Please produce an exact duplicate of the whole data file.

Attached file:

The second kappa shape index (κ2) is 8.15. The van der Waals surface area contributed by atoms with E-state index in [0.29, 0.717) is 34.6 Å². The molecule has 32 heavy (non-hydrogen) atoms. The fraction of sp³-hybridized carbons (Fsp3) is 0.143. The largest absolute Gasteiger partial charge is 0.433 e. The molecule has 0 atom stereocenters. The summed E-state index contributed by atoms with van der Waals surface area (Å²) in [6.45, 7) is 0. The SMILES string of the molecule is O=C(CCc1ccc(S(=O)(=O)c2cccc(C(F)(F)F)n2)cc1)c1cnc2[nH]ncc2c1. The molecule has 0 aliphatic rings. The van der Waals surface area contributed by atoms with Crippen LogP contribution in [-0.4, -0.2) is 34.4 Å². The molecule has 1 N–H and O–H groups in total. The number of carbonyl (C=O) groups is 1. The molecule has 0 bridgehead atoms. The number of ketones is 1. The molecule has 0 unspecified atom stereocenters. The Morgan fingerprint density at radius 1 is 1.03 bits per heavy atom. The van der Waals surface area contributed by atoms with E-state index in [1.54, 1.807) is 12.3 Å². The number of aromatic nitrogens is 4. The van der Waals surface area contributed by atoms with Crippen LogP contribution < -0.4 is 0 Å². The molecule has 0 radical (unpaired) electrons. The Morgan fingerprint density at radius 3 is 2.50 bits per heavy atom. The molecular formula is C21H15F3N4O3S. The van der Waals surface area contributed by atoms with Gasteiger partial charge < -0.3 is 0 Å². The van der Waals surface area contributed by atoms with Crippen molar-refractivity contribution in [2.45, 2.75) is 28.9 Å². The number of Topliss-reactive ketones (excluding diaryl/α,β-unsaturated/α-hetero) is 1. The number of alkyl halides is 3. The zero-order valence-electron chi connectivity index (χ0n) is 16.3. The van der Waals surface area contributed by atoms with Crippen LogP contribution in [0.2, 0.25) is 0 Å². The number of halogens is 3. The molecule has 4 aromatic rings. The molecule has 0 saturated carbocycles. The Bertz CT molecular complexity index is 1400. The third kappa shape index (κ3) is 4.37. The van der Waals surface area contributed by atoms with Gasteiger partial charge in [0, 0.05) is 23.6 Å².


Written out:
The second kappa shape index (κ2) is 8.15. The van der Waals surface area contributed by atoms with E-state index in [0.29, 0.717) is 34.6 Å². The molecule has 32 heavy (non-hydrogen) atoms. The fraction of sp³-hybridized carbons (Fsp3) is 0.143. The largest absolute Gasteiger partial charge is 0.433 e. The molecule has 0 atom stereocenters. The summed E-state index contributed by atoms with van der Waals surface area (Å²) in [6.45, 7) is 0. The SMILES string of the molecule is O=C(CCc1ccc(S(=O)(=O)c2cccc(C(F)(F)F)n2)cc1)c1cnc2[nH]ncc2c1. The molecule has 0 aliphatic rings. The van der Waals surface area contributed by atoms with Crippen LogP contribution in [-0.4, -0.2) is 34.4 Å². The molecule has 1 N–H and O–H groups in total. The number of carbonyl (C=O) groups is 1. The molecule has 0 bridgehead atoms. The number of ketones is 1. The molecule has 0 unspecified atom stereocenters. The Morgan fingerprint density at radius 1 is 1.03 bits per heavy atom. The van der Waals surface area contributed by atoms with E-state index in [1.54, 1.807) is 12.3 Å². The number of aromatic nitrogens is 4. The van der Waals surface area contributed by atoms with Crippen LogP contribution < -0.4 is 0 Å². The molecule has 0 radical (unpaired) electrons. The Morgan fingerprint density at radius 3 is 2.50 bits per heavy atom. The molecular formula is C21H15F3N4O3S. The van der Waals surface area contributed by atoms with Gasteiger partial charge < -0.3 is 0 Å². The van der Waals surface area contributed by atoms with Crippen molar-refractivity contribution in [2.45, 2.75) is 28.9 Å². The number of Topliss-reactive ketones (excluding diaryl/α,β-unsaturated/α-hetero) is 1. The number of alkyl halides is 3. The zero-order valence-electron chi connectivity index (χ0n) is 16.3. The van der Waals surface area contributed by atoms with Crippen LogP contribution in [0.2, 0.25) is 0 Å². The number of halogens is 3. The molecule has 4 aromatic rings. The molecule has 0 saturated carbocycles. The Bertz CT molecular complexity index is 1400. The third kappa shape index (κ3) is 4.37. The van der Waals surface area contributed by atoms with Gasteiger partial charge in [0, 0.05) is 23.6 Å².